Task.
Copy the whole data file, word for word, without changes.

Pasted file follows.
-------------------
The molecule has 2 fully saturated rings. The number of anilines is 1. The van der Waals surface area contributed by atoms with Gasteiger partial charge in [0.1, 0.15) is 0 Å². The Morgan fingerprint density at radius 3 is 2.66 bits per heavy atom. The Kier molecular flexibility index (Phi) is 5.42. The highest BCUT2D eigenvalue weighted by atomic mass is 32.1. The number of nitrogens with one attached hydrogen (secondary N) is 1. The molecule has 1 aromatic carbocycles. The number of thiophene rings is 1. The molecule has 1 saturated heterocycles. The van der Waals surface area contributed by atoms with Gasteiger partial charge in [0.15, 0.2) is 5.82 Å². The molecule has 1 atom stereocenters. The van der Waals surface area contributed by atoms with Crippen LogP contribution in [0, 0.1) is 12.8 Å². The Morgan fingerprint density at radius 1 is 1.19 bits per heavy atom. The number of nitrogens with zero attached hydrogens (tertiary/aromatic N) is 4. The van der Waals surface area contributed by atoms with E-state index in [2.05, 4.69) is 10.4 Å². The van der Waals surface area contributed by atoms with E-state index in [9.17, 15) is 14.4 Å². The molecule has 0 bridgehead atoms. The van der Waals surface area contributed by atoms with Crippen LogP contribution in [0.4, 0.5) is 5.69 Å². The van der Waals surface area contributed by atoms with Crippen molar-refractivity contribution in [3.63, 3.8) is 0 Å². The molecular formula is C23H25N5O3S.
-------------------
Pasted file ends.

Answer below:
The molecule has 2 fully saturated rings. The number of anilines is 1. The van der Waals surface area contributed by atoms with Gasteiger partial charge in [0.1, 0.15) is 0 Å². The Morgan fingerprint density at radius 3 is 2.66 bits per heavy atom. The Kier molecular flexibility index (Phi) is 5.42. The highest BCUT2D eigenvalue weighted by atomic mass is 32.1. The number of nitrogens with one attached hydrogen (secondary N) is 1. The molecule has 1 aromatic carbocycles. The number of thiophene rings is 1. The molecule has 1 saturated heterocycles. The van der Waals surface area contributed by atoms with Gasteiger partial charge in [0.15, 0.2) is 5.82 Å². The molecule has 1 atom stereocenters. The van der Waals surface area contributed by atoms with Crippen LogP contribution in [0, 0.1) is 12.8 Å². The Morgan fingerprint density at radius 1 is 1.19 bits per heavy atom. The number of nitrogens with zero attached hydrogens (tertiary/aromatic N) is 4. The van der Waals surface area contributed by atoms with E-state index in [2.05, 4.69) is 10.4 Å². The van der Waals surface area contributed by atoms with E-state index in [9.17, 15) is 14.4 Å². The molecule has 0 bridgehead atoms. The van der Waals surface area contributed by atoms with Crippen LogP contribution in [0.4, 0.5) is 5.69 Å². The van der Waals surface area contributed by atoms with Crippen molar-refractivity contribution in [3.63, 3.8) is 0 Å². The molecular formula is C23H25N5O3S.